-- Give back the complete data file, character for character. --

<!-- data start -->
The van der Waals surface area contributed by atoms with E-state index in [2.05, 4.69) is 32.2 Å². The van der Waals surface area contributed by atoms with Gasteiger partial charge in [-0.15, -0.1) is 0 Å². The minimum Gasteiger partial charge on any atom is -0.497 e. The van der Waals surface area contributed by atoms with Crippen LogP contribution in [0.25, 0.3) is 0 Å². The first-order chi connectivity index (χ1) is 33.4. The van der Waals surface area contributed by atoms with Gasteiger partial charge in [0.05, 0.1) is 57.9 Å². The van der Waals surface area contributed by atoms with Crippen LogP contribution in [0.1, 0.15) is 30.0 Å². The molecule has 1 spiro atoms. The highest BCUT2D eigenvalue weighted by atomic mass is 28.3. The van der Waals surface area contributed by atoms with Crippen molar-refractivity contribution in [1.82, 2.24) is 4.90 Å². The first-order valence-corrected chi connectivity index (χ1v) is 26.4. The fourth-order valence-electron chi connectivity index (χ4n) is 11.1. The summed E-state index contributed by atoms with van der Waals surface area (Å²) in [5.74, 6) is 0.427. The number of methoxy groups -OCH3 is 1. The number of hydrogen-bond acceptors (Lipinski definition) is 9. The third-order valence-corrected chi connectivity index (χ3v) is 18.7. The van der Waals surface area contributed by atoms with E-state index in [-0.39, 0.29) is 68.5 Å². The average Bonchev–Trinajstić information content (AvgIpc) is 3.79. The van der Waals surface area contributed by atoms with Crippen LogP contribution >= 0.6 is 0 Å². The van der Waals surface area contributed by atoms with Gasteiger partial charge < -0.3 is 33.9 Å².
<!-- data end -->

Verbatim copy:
The van der Waals surface area contributed by atoms with E-state index in [2.05, 4.69) is 32.2 Å². The van der Waals surface area contributed by atoms with Gasteiger partial charge in [-0.15, -0.1) is 0 Å². The minimum Gasteiger partial charge on any atom is -0.497 e. The van der Waals surface area contributed by atoms with Crippen LogP contribution in [0.25, 0.3) is 0 Å². The first-order chi connectivity index (χ1) is 33.4. The van der Waals surface area contributed by atoms with Gasteiger partial charge in [0.05, 0.1) is 57.9 Å². The van der Waals surface area contributed by atoms with Crippen LogP contribution in [0.1, 0.15) is 30.0 Å². The molecule has 1 spiro atoms. The highest BCUT2D eigenvalue weighted by atomic mass is 28.3. The van der Waals surface area contributed by atoms with Crippen molar-refractivity contribution in [1.82, 2.24) is 4.90 Å². The first-order valence-corrected chi connectivity index (χ1v) is 26.4. The fourth-order valence-electron chi connectivity index (χ4n) is 11.1. The summed E-state index contributed by atoms with van der Waals surface area (Å²) in [5.74, 6) is 0.427. The number of methoxy groups -OCH3 is 1. The number of hydrogen-bond acceptors (Lipinski definition) is 9. The third-order valence-corrected chi connectivity index (χ3v) is 18.7. The van der Waals surface area contributed by atoms with E-state index in [-0.39, 0.29) is 68.5 Å². The average Bonchev–Trinajstić information content (AvgIpc) is 3.79. The van der Waals surface area contributed by atoms with Crippen LogP contribution >= 0.6 is 0 Å². The van der Waals surface area contributed by atoms with Gasteiger partial charge < -0.3 is 33.9 Å².